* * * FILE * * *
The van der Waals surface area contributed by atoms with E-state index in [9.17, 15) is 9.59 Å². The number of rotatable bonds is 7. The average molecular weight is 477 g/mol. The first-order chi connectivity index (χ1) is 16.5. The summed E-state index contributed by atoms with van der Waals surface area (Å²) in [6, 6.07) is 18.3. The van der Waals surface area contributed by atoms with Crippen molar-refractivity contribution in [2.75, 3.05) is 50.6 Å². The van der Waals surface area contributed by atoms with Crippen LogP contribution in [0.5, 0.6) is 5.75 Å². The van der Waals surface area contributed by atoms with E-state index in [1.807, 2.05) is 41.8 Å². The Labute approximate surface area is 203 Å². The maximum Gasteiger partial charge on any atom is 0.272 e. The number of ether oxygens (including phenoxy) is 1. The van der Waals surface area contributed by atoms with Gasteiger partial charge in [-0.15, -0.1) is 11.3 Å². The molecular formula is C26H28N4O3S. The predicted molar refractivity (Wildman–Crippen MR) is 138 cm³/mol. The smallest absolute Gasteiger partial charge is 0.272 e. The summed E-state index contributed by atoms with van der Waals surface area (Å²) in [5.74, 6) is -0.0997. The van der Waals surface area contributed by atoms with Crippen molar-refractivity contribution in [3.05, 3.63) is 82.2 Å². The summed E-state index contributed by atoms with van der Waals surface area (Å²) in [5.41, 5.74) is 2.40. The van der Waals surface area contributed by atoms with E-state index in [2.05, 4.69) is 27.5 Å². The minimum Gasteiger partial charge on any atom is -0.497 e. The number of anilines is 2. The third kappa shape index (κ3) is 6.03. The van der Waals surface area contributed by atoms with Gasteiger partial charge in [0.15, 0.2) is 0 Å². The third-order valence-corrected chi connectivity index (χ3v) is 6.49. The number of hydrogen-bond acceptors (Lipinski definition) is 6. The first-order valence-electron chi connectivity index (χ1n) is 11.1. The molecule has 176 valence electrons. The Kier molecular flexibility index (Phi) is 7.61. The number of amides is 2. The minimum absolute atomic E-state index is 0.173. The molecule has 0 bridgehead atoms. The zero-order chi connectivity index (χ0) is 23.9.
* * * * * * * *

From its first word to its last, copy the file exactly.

The van der Waals surface area contributed by atoms with E-state index in [9.17, 15) is 9.59 Å². The number of rotatable bonds is 7. The average molecular weight is 477 g/mol. The first-order chi connectivity index (χ1) is 16.5. The summed E-state index contributed by atoms with van der Waals surface area (Å²) in [6, 6.07) is 18.3. The van der Waals surface area contributed by atoms with Crippen molar-refractivity contribution in [2.75, 3.05) is 50.6 Å². The van der Waals surface area contributed by atoms with Crippen LogP contribution in [0.5, 0.6) is 5.75 Å². The van der Waals surface area contributed by atoms with E-state index in [1.807, 2.05) is 41.8 Å². The Labute approximate surface area is 203 Å². The maximum Gasteiger partial charge on any atom is 0.272 e. The number of ether oxygens (including phenoxy) is 1. The van der Waals surface area contributed by atoms with Gasteiger partial charge in [-0.15, -0.1) is 11.3 Å². The molecular formula is C26H28N4O3S. The predicted molar refractivity (Wildman–Crippen MR) is 138 cm³/mol. The smallest absolute Gasteiger partial charge is 0.272 e. The summed E-state index contributed by atoms with van der Waals surface area (Å²) in [5.74, 6) is -0.0997. The van der Waals surface area contributed by atoms with Crippen molar-refractivity contribution in [3.05, 3.63) is 82.2 Å². The summed E-state index contributed by atoms with van der Waals surface area (Å²) in [5.41, 5.74) is 2.40. The van der Waals surface area contributed by atoms with E-state index in [2.05, 4.69) is 27.5 Å². The minimum Gasteiger partial charge on any atom is -0.497 e. The number of anilines is 2. The third kappa shape index (κ3) is 6.03. The van der Waals surface area contributed by atoms with Gasteiger partial charge in [0.15, 0.2) is 0 Å². The third-order valence-corrected chi connectivity index (χ3v) is 6.49. The number of hydrogen-bond acceptors (Lipinski definition) is 6. The first-order valence-electron chi connectivity index (χ1n) is 11.1. The molecule has 176 valence electrons. The Kier molecular flexibility index (Phi) is 7.61. The number of amides is 2. The minimum absolute atomic E-state index is 0.173. The molecule has 0 bridgehead atoms. The zero-order chi connectivity index (χ0) is 23.9.